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'SA accidents claim 38 lives daily'

Transport Dept says there’s “an overaggressive approach to driving in South Africa”.

The wreckage of a car involved in an accident on the N1 between Laingsburg and Beaufort Wes on Sunday 16 December 2012. Picture: Melvyn Boiskin/iWitness.
road accident,car crash,Department of Transport,Tiyani Rikhotso,Road Accidents Fund
Local

JOHANNESBURG - Department of Transport's Tiyani Rikhotso says 38 people lose their lives on South African roads daily.

Rikhotso spoke to Talk at Nine about the causes and effects of road accidents in South Africa.

Rikhotso said, “R306 billion is lost every year due to road accidents, this includes post accident services, compensation paid out by the Road Accident Fund and reconstruction done to roads and traffic lights. In Johannesburg alone, the police arrest more than 360 people for negligent driving with 50 percent of them being under the influence of alcohol.”

He added there’s “an overaggressive approach to driving in South Africa”.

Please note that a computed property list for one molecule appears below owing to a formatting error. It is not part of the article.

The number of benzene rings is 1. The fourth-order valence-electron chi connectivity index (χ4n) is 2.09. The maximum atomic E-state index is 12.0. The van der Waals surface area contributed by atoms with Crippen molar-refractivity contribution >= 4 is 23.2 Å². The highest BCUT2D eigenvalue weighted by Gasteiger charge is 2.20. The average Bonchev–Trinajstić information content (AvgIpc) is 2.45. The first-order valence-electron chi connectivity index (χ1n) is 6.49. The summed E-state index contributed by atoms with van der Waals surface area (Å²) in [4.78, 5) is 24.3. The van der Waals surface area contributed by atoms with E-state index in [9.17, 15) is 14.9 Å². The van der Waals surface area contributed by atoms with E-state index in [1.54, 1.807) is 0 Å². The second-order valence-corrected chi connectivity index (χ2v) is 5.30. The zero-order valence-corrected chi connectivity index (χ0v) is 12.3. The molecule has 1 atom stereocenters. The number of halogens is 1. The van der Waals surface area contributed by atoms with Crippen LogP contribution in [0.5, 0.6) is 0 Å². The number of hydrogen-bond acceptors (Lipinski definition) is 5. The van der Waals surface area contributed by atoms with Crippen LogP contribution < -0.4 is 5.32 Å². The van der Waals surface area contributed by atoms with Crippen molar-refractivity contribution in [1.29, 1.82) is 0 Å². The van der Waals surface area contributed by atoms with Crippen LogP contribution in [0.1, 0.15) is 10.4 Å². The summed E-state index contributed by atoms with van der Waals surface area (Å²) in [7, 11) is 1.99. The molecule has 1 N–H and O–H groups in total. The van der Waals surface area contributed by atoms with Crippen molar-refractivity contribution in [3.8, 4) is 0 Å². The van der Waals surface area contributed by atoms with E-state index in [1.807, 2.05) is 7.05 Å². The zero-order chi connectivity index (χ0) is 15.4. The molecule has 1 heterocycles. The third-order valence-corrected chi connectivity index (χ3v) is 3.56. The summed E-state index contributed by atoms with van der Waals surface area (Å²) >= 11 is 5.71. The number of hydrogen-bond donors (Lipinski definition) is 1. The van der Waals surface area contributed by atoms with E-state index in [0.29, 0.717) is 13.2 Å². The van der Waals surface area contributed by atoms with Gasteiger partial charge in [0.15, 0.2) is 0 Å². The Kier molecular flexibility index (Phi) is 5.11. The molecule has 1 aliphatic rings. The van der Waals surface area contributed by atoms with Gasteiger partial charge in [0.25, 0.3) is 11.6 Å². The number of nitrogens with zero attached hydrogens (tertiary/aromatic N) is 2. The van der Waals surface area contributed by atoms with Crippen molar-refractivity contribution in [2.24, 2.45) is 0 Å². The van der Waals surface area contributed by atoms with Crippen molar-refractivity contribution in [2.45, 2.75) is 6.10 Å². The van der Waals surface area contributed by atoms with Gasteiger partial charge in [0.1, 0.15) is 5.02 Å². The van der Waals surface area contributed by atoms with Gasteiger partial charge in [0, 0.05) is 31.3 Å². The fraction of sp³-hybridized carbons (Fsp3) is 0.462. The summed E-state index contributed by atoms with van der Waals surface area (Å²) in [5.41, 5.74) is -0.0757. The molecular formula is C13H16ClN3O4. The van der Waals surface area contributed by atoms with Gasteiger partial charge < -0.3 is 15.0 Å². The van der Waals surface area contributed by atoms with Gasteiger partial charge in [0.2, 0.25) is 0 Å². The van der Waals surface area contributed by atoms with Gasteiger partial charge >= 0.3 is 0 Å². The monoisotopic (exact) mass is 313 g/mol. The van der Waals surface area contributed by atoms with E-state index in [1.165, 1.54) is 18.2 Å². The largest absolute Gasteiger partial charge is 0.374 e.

“Our studies suggest at least 90 percent of accidents are due to negligence. We need an attitude shift in this country and that’s the only way to ensure drivers respect one another and the rules of the road.”

Rikhotso argued that people need to know a driver’s licence is the property of government and can be taken away any time.  

The department dispatched teams of accident analysts to various parts of the country after 35 people died in road accidents at the weekend.

“It’s sad to count bodies of human beings as if we’re counting bags of potatoes,” he said.

Asked what the department is doing to curb carnage on the roads, Rikhotso said the National Traffic Act ensures cars which have been involved in big accidents are not allowed back on the roads.

“We have periodic motor vehicle testing which is meant to make sure cars on the roads are in a good state and are fit to travel because unroadworthy vehicles are one of the major causes of mayhem on the roads.”

The department added it would invite logistics companies, car rental companies, taxi associations, bus owners, fleet management companies and non-profit organisations campaigning for road safety to help curb the carnage.

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